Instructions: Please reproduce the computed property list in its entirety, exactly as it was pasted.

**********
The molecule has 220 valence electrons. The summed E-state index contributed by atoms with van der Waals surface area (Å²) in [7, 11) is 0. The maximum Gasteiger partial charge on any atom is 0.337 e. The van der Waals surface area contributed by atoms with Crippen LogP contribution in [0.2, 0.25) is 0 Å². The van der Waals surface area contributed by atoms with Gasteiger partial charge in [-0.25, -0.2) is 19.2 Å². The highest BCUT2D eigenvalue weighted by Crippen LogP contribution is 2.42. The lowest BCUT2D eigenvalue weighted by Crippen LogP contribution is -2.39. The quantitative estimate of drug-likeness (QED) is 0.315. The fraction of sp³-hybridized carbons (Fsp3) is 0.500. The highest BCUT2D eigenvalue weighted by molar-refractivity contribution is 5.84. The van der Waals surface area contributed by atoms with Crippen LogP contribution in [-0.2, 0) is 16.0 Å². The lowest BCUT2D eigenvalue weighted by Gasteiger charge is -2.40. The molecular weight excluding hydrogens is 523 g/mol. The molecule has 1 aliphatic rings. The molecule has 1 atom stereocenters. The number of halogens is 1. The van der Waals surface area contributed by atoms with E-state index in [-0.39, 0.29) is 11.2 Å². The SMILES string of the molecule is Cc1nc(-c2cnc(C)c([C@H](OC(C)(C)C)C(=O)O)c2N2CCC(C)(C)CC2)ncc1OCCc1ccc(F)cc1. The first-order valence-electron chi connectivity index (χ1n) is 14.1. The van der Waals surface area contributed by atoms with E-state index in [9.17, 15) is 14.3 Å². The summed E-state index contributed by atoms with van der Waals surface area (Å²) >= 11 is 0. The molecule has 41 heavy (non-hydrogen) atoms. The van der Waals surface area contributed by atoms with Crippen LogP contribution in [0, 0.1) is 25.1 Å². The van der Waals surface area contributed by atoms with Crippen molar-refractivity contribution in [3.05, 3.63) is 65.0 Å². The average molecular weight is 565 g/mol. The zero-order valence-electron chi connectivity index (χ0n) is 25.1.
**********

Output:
The molecule has 220 valence electrons. The summed E-state index contributed by atoms with van der Waals surface area (Å²) in [7, 11) is 0. The maximum Gasteiger partial charge on any atom is 0.337 e. The van der Waals surface area contributed by atoms with Crippen LogP contribution in [0.2, 0.25) is 0 Å². The van der Waals surface area contributed by atoms with Gasteiger partial charge in [-0.25, -0.2) is 19.2 Å². The highest BCUT2D eigenvalue weighted by Crippen LogP contribution is 2.42. The lowest BCUT2D eigenvalue weighted by Crippen LogP contribution is -2.39. The quantitative estimate of drug-likeness (QED) is 0.315. The fraction of sp³-hybridized carbons (Fsp3) is 0.500. The highest BCUT2D eigenvalue weighted by molar-refractivity contribution is 5.84. The van der Waals surface area contributed by atoms with Crippen LogP contribution in [-0.2, 0) is 16.0 Å². The lowest BCUT2D eigenvalue weighted by Gasteiger charge is -2.40. The molecular weight excluding hydrogens is 523 g/mol. The molecule has 1 aliphatic rings. The molecule has 1 atom stereocenters. The number of halogens is 1. The van der Waals surface area contributed by atoms with E-state index in [-0.39, 0.29) is 11.2 Å². The SMILES string of the molecule is Cc1nc(-c2cnc(C)c([C@H](OC(C)(C)C)C(=O)O)c2N2CCC(C)(C)CC2)ncc1OCCc1ccc(F)cc1. The first-order valence-electron chi connectivity index (χ1n) is 14.1. The van der Waals surface area contributed by atoms with E-state index in [9.17, 15) is 14.3 Å². The summed E-state index contributed by atoms with van der Waals surface area (Å²) >= 11 is 0. The molecule has 41 heavy (non-hydrogen) atoms. The van der Waals surface area contributed by atoms with Crippen LogP contribution in [0, 0.1) is 25.1 Å². The van der Waals surface area contributed by atoms with Crippen molar-refractivity contribution in [3.05, 3.63) is 65.0 Å². The average molecular weight is 565 g/mol. The zero-order valence-electron chi connectivity index (χ0n) is 25.1.